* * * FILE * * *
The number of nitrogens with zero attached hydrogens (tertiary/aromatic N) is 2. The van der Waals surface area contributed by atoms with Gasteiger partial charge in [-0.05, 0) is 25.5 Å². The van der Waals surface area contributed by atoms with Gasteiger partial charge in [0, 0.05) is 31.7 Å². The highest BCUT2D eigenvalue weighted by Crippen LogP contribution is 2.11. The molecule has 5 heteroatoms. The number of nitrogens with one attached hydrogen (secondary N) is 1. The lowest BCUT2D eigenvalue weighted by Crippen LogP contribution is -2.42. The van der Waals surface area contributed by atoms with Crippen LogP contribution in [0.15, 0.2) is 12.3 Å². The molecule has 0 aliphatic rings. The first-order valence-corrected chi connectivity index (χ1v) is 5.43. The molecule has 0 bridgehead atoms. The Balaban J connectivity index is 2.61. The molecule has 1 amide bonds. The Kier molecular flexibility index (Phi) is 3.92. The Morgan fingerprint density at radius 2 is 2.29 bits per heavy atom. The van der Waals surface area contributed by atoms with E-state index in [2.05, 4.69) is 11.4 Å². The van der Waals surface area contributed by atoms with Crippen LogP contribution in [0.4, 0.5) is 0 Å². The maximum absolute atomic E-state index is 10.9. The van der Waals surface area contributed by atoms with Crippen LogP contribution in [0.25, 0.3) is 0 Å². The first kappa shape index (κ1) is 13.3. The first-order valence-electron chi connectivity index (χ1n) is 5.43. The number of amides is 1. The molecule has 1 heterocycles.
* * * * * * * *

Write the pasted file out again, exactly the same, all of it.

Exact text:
The number of nitrogens with zero attached hydrogens (tertiary/aromatic N) is 2. The van der Waals surface area contributed by atoms with Gasteiger partial charge in [-0.05, 0) is 25.5 Å². The van der Waals surface area contributed by atoms with Gasteiger partial charge in [0, 0.05) is 31.7 Å². The highest BCUT2D eigenvalue weighted by Crippen LogP contribution is 2.11. The molecule has 5 heteroatoms. The number of nitrogens with one attached hydrogen (secondary N) is 1. The lowest BCUT2D eigenvalue weighted by Crippen LogP contribution is -2.42. The van der Waals surface area contributed by atoms with Crippen LogP contribution in [0.15, 0.2) is 12.3 Å². The molecule has 0 aliphatic rings. The first-order valence-corrected chi connectivity index (χ1v) is 5.43. The molecule has 0 bridgehead atoms. The Balaban J connectivity index is 2.61. The molecule has 1 amide bonds. The Kier molecular flexibility index (Phi) is 3.92. The Morgan fingerprint density at radius 2 is 2.29 bits per heavy atom. The van der Waals surface area contributed by atoms with E-state index in [2.05, 4.69) is 11.4 Å². The van der Waals surface area contributed by atoms with Crippen LogP contribution in [0.4, 0.5) is 0 Å². The maximum absolute atomic E-state index is 10.9. The van der Waals surface area contributed by atoms with Crippen LogP contribution in [0.25, 0.3) is 0 Å². The first kappa shape index (κ1) is 13.3. The first-order valence-electron chi connectivity index (χ1n) is 5.43. The number of amides is 1. The molecule has 1 heterocycles.